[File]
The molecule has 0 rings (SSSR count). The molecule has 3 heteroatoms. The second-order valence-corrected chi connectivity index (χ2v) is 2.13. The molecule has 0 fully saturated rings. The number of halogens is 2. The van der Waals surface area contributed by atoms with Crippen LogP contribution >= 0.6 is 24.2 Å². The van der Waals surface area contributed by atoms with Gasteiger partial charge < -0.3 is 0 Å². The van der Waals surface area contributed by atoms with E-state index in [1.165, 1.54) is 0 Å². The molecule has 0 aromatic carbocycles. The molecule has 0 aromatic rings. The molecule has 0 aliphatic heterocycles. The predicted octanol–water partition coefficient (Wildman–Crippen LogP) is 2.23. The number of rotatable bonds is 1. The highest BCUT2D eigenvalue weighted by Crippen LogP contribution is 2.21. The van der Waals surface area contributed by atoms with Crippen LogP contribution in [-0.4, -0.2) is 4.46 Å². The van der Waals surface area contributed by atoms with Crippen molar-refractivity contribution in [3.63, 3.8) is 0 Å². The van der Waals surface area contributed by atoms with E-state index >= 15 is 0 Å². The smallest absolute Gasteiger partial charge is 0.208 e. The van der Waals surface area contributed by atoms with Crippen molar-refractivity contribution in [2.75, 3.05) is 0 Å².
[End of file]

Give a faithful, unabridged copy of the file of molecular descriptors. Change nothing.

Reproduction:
The molecule has 0 rings (SSSR count). The molecule has 3 heteroatoms. The second-order valence-corrected chi connectivity index (χ2v) is 2.13. The molecule has 0 fully saturated rings. The number of halogens is 2. The van der Waals surface area contributed by atoms with Crippen LogP contribution >= 0.6 is 24.2 Å². The van der Waals surface area contributed by atoms with Gasteiger partial charge < -0.3 is 0 Å². The van der Waals surface area contributed by atoms with E-state index in [1.165, 1.54) is 0 Å². The molecule has 0 aromatic carbocycles. The molecule has 0 aromatic rings. The molecule has 0 aliphatic heterocycles. The predicted octanol–water partition coefficient (Wildman–Crippen LogP) is 2.23. The number of rotatable bonds is 1. The highest BCUT2D eigenvalue weighted by Crippen LogP contribution is 2.21. The van der Waals surface area contributed by atoms with Crippen LogP contribution in [-0.4, -0.2) is 4.46 Å². The van der Waals surface area contributed by atoms with Crippen molar-refractivity contribution in [3.63, 3.8) is 0 Å². The van der Waals surface area contributed by atoms with E-state index >= 15 is 0 Å². The smallest absolute Gasteiger partial charge is 0.208 e. The van der Waals surface area contributed by atoms with Crippen molar-refractivity contribution in [2.75, 3.05) is 0 Å².